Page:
William J. "Bill" Martini (born February 10, 1947 in Passaic, New Jersey) is a Senior United States district court judge of the District of New Jersey, having been in active service from November 19, 2002 to February 10, 2015. Martini is one of twenty-four judges seated on the New Jersey District Court, and his highest profile case to date was the corruption trial for former Newark Mayor Sharpe James.
Before his judicial service, Martini was a Republican Party politician who represented New Jersey's 8th congressional district in the House of Representatives, where he served from January 3, 1995 – January 3, 1997. Martini graduated from Passaic High School, Villanova University in Philadelphia, and received his law degree from Rutgers School of Law—Newark in 1972. Martini started his career as an assistant in the Hudson County prosecutor's office in 1973. The following year, he was named an Assistant United States Attorney in the U.S. Attorney's Office for the District of New Jersey, and served in that post until 1977. He went into private practice after that. Martini would eventually land in Passaic County again, and won election to the city council in Clifton, New Jersey in 1990. He would add a position on the Passaic County Board of Chosen Freeholders in 1992.
In 1994, the Republican Party nominated Martini for Congress in New Jersey's 8th congressional district. He faced off against one-term incumbent Herbert Klein, who had fallen out of favor with the voters. Riding that, plus the wave of the 1994 Republican Revolution's disillusion with the Democratic Party, Martini defeated Klein and took one of the 54 seats in the House of Representatives the Republicans gained that year. In addition, he was the first Republican to win an election in the district since Gordon Canfield won his last re-election bid in 1958. Martini was defeated for re-election in 1996 by Paterson mayor Bill Pascrell, and was one of eight Republican Representatives elected in the 1994 Republican Revolution to be defeated in their re-election bids. He has not run for political office since then.
In 1999, the Governor of New Jersey Christine Todd Whitman named Martini to the Board of Commissioners of the Port Authority of New York and New Jersey, a post in which he served for three years. On January 23, 2002, Martini was nominated for a judgeship in the U.S. District Court of New Jersey by President George W. Bush, and was confirmed several months later. Martini was one of nine judges appointed by President Bush to the District Court of New Jersey and was the first to be seated. He assumed senior status on February 10, 2015. Martini sentenced Sharpe James, former mayor of Newark, to 27 months in prison for corruption. State and federal prosecutors wanted the maximum allowable sentence of 15 to 20 years although federal guidelines would only allow a 5 to 12 year potential sentence. Martini said that James' years as a public servant played a role in his decision, but would not discuss the case further. U.S. Attorney Chris Christie announced that he would appeal Martini's sentence.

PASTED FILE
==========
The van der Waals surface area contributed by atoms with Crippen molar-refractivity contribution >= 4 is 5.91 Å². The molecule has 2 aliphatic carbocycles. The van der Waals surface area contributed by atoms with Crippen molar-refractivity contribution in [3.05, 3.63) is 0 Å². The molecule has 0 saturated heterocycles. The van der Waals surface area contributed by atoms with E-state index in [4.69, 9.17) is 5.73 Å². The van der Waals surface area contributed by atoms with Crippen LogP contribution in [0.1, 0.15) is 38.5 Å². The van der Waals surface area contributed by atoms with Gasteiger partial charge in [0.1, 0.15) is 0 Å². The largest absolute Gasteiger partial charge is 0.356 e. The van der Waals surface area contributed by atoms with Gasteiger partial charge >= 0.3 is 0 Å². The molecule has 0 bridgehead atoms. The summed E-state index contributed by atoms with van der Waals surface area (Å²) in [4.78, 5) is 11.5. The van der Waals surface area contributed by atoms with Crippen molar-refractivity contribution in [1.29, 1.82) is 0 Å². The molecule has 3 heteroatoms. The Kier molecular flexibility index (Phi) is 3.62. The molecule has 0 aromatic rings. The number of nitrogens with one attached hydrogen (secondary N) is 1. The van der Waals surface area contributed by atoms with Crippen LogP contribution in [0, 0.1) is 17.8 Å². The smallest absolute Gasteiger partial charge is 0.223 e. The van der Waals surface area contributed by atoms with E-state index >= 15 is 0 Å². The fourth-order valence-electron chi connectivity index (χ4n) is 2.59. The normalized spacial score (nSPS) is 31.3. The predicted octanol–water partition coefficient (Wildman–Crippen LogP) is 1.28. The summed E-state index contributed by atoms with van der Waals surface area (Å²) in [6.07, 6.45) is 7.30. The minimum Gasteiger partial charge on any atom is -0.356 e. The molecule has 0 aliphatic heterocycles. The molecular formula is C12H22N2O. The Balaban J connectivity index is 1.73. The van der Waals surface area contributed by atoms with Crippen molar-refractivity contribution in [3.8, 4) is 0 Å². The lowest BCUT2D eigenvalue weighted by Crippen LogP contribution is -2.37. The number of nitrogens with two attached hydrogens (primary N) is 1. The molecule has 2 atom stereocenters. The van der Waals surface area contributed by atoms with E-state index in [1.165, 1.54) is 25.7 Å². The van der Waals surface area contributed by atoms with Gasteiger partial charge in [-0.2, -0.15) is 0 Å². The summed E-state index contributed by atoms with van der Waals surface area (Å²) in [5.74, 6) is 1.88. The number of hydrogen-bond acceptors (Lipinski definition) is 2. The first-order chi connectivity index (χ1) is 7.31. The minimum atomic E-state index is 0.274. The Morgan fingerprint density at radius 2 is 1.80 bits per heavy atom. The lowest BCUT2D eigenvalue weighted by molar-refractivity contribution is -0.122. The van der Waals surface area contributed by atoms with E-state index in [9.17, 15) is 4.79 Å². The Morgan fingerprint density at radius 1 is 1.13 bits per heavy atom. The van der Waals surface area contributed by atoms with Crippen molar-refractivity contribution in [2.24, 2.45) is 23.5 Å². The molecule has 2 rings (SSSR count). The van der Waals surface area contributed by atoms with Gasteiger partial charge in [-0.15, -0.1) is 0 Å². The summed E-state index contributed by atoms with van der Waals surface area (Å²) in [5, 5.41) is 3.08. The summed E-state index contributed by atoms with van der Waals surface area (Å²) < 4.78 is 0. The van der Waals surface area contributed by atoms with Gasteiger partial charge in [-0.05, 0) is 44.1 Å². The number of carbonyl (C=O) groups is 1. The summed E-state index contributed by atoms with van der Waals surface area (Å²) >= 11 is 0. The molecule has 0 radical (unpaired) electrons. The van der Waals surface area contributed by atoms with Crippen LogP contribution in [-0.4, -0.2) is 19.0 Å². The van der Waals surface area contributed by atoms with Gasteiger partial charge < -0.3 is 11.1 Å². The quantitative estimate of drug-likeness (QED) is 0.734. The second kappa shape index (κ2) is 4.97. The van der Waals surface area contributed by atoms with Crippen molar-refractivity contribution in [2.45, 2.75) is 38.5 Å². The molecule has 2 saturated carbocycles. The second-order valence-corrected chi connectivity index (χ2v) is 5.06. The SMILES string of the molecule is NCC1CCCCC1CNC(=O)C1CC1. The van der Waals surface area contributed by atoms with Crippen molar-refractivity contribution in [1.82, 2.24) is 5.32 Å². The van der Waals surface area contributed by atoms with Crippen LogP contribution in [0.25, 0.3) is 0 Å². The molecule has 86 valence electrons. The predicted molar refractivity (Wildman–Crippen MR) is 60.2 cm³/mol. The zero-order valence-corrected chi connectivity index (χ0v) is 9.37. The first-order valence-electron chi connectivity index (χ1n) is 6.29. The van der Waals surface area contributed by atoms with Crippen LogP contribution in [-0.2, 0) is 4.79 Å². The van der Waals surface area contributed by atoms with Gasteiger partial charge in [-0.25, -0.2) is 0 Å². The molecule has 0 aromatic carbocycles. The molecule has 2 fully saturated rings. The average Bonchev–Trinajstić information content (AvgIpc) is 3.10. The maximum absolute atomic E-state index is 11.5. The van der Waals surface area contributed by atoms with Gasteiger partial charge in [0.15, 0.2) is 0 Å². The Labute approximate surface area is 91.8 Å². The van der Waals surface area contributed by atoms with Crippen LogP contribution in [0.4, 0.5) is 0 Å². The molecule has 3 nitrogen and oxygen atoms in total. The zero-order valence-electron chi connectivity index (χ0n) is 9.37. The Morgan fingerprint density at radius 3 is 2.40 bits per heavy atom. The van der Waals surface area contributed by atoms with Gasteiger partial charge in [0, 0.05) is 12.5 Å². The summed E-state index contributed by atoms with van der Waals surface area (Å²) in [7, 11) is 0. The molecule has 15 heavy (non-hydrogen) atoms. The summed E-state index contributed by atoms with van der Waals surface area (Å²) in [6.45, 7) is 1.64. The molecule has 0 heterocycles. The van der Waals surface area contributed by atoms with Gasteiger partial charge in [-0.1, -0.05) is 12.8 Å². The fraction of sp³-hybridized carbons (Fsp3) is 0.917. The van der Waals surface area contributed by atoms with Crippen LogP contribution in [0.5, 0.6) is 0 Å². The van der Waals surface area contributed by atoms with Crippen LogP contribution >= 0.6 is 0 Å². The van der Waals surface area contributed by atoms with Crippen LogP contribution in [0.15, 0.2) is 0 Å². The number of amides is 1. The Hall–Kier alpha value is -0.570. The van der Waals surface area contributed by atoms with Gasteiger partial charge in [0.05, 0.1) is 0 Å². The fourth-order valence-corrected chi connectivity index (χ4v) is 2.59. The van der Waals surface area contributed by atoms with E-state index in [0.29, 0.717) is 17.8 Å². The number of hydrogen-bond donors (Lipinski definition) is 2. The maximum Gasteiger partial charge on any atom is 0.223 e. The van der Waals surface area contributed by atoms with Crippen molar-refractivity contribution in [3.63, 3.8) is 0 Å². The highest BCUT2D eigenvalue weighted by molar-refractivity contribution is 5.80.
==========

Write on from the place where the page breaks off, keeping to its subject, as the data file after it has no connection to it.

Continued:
In February, 2014, Martini dismissed a federal lawsuit brought by 8 New Jersey Muslims alleging they were unlawfully targeted for surveillance by the New York Police Department because of their religion. The suit accused the NYPD of spying on Muslims in mosques, restaurants and schools. In his decision. Martini wrote “The more likely explanation for the surveillance was to locate budding terrorist conspiracies." Baher Azmy, Legal Director at the Center for Constitutional Rights (which served as co-counsel in the case) responded to Judge Martini's ruling: "In addition to willfully ignoring the harm that our innocent clients suffered from the NYPD’s illegal spying program, by upholding the NYPD’s blunderbuss Muslim surveillance practices, the court’s decision gives legal sanction to the targeted discrimination of Muslims anywhere and everywhere in this country, without limitation, for no other reason than their religion." The plaintiffs appealed the dismissal of their case, and numerous organizations filed amicus curiae briefs. Oral argument before the Court of Appeals was set for January 2015.